I am currently reading my way through a long list of science fiction and fantasy titles. (http://www.npr.org/2011/08/07/138938145/science-fiction-and-fantasy-finalists if you are interested in the list).
The final words of the dying man...the code names of Hitler's most dangerous agents...the mysterious clue that sends Tommy and Tuppence to a seaside resort on a mission of wartime intelligence. But not as husband and wife. As strangers, meeting by chance, setting an elaborate trap for an elusive killer.
***2018 Summer of Spies***
A fast, fun expedition into espionage! I liked the fact that Christie allowed her main characters to age and change a bit. As is true for most of us, they retained their basic characteristics which turned them into spy hunters to begin with, but they are dealing with details that afflict us all as we age. Younger folk (including the Beresford children) no longer see our relevance and no one wants the skills that we have on offer—just ask anyone who is over 40 and unemployed and they will tell you all about it!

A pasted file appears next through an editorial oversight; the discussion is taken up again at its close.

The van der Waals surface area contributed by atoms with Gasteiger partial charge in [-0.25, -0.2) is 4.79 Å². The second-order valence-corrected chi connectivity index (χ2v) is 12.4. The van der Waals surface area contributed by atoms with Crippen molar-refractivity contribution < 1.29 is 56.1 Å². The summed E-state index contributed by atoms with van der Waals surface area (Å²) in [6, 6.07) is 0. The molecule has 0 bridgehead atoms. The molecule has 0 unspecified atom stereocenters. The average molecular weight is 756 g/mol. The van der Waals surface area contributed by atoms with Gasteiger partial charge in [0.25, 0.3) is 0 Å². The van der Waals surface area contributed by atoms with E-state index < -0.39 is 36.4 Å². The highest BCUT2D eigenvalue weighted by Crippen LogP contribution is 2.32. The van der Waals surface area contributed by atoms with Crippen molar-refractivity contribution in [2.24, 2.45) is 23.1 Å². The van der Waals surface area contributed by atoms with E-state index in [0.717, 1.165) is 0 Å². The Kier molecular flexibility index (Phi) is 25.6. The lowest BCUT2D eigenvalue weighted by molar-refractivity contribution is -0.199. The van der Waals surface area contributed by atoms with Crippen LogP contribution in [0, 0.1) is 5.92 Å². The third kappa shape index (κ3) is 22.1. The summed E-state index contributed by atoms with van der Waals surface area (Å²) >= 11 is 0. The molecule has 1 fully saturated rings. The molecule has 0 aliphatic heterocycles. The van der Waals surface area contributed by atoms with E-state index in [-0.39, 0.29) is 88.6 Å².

Tommy must have a thick skull, because he once again gets clonked on the head in this novel, but manages to come out of things un-addled. The plot is not as smooth as Christie’s murder mysteries, but it is fun to see Tuppence trying to pretend to be a middle-aged lady who knits & gossips. Tommy at least gets to go out and play golf.
I’m currently reading a biography of Ian Fleming and I’m at the point of reading about his experiences in WWI in the Royal Navy’s Intelligence Unit—although this T&T caper seems a bit outlandish, it’s not that far off of some of the imaginative schemes that NID came up with to try to thwart the Nazis, which surprised me a lot. All of the global intelligence services have come a long way since the 1940s.
A bit of summer fun.